Culture

5 Ways a Routine Benefits your Mental Well-being

Research proves that everyday routines help us find purpose and make life more meaningful. Read on to find out how sticking to mundane habits and deriving value from them can boost your mental health.

By Shreya Maji
27 August 2021
5 Ways a Routine Benefits your Mental Well-being

In a study presented at Society for Personality and Social Psychology in Missouri, USA, in 2015, researchers spoke about the surprising connection between people finding life meaningful when they found coherence around themselves. Subjects who were studied under the research found meaning in everyday mundane habits and patterns. But naturally occurring order in life is hard to find. Dr Shreya Chakravarty, psychologist at Apollo Health City, Hyderabad, says “Life is dynamic in nature with constant changes, growth and progression. To cope up with the changes and progression, we are constantly making decisions regarding our daily activities which, whether personal or professional, are overwhelming.” Her answer to finding order and meaning in our everyday life is through a daily routine.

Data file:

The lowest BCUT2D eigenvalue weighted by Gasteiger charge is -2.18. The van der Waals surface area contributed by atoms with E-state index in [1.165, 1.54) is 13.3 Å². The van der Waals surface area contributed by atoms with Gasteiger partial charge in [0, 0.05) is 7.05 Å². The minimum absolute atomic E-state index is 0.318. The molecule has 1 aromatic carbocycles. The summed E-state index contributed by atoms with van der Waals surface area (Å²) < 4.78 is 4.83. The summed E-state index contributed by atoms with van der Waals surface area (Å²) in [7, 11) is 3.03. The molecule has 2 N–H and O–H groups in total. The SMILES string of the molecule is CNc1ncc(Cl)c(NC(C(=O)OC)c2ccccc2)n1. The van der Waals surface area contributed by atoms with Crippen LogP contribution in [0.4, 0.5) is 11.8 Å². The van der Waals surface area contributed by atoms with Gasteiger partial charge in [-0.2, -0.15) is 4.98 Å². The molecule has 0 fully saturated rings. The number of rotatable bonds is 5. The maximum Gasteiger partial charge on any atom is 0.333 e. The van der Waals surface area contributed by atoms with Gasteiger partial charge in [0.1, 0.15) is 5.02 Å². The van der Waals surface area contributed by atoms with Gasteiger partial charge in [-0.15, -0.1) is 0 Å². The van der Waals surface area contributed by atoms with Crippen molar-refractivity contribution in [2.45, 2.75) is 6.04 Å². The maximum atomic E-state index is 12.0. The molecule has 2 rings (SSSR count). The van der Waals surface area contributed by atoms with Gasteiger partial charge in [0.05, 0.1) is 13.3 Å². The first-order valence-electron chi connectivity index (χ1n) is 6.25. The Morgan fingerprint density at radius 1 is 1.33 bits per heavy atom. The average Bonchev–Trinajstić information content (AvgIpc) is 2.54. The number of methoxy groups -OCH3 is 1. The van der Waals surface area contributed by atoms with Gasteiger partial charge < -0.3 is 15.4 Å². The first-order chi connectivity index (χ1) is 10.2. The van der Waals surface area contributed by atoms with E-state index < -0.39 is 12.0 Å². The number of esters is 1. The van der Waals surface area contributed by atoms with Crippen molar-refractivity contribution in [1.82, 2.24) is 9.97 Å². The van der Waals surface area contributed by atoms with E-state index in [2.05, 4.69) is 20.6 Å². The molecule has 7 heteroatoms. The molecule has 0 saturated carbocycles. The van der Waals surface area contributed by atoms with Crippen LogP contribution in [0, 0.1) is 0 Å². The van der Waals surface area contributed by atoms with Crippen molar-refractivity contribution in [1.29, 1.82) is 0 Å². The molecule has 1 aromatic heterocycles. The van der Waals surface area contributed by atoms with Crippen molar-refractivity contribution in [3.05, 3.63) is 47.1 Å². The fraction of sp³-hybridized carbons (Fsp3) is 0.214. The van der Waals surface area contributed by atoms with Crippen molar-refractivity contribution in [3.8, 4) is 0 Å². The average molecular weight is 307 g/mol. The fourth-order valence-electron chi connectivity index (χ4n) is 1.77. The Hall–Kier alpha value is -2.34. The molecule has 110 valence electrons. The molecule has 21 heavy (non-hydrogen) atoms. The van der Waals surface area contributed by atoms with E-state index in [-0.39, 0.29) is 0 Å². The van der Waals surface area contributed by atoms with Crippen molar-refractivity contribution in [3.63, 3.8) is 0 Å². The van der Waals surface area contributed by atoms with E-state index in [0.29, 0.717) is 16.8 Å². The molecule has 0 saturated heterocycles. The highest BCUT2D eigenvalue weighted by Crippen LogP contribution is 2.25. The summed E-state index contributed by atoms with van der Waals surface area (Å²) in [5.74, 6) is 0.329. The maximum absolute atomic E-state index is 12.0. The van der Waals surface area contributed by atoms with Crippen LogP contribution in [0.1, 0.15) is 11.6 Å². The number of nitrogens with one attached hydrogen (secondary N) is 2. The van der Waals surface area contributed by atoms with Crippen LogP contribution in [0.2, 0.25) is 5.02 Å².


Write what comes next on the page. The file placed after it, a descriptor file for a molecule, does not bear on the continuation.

“A daily routine supports mental health by providing more control over life, helps in coping with change and feel less stressed” says Dr Chakravarty. Setting a routine is a great way to start new and healthy habits, improve interpersonal relationships and self-care, every day. Examples of routines can include regularities of daily or weekly living, such as one’s morning regimen, daily visit to the gym, or a fixed outing with your family on the weekend.